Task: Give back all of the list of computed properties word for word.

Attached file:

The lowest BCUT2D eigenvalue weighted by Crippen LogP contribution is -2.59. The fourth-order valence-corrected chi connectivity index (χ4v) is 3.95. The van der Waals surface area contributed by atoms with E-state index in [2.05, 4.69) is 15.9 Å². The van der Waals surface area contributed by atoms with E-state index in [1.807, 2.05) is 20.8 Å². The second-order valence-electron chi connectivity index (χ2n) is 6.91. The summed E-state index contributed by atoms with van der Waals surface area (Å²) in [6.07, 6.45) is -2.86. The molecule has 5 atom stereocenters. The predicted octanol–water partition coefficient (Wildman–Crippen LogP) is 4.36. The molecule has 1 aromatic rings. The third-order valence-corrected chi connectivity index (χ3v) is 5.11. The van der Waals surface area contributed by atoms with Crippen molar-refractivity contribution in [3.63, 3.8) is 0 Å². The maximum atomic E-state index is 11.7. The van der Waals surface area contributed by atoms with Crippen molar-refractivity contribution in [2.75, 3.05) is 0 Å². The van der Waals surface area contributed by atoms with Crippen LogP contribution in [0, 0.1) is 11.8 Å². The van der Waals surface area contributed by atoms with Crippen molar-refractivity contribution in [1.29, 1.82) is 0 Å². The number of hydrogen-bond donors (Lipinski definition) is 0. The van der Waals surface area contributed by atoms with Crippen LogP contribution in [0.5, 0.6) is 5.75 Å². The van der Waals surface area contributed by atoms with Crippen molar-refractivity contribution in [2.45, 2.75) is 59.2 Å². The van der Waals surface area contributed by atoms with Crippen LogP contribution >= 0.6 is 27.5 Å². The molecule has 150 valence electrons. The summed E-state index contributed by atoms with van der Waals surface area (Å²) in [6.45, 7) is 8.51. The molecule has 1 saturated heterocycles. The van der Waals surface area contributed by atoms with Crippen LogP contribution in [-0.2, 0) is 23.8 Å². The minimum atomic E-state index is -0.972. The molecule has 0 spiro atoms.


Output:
The lowest BCUT2D eigenvalue weighted by Crippen LogP contribution is -2.59. The fourth-order valence-corrected chi connectivity index (χ4v) is 3.95. The van der Waals surface area contributed by atoms with E-state index in [2.05, 4.69) is 15.9 Å². The van der Waals surface area contributed by atoms with E-state index in [1.807, 2.05) is 20.8 Å². The second-order valence-electron chi connectivity index (χ2n) is 6.91. The summed E-state index contributed by atoms with van der Waals surface area (Å²) in [6.07, 6.45) is -2.86. The molecule has 5 atom stereocenters. The predicted octanol–water partition coefficient (Wildman–Crippen LogP) is 4.36. The molecule has 1 aromatic rings. The third-order valence-corrected chi connectivity index (χ3v) is 5.11. The van der Waals surface area contributed by atoms with Crippen molar-refractivity contribution in [3.63, 3.8) is 0 Å². The maximum atomic E-state index is 11.7. The van der Waals surface area contributed by atoms with Crippen molar-refractivity contribution in [2.75, 3.05) is 0 Å². The van der Waals surface area contributed by atoms with Crippen LogP contribution in [0, 0.1) is 11.8 Å². The van der Waals surface area contributed by atoms with Crippen molar-refractivity contribution in [1.29, 1.82) is 0 Å². The number of hydrogen-bond donors (Lipinski definition) is 0. The van der Waals surface area contributed by atoms with Crippen LogP contribution in [0.5, 0.6) is 5.75 Å². The van der Waals surface area contributed by atoms with Crippen molar-refractivity contribution in [2.45, 2.75) is 59.2 Å². The van der Waals surface area contributed by atoms with Crippen LogP contribution >= 0.6 is 27.5 Å². The molecule has 150 valence electrons. The summed E-state index contributed by atoms with van der Waals surface area (Å²) in [6.45, 7) is 8.51. The molecule has 1 saturated heterocycles. The van der Waals surface area contributed by atoms with Crippen LogP contribution in [-0.2, 0) is 23.8 Å². The minimum atomic E-state index is -0.972. The molecule has 0 spiro atoms.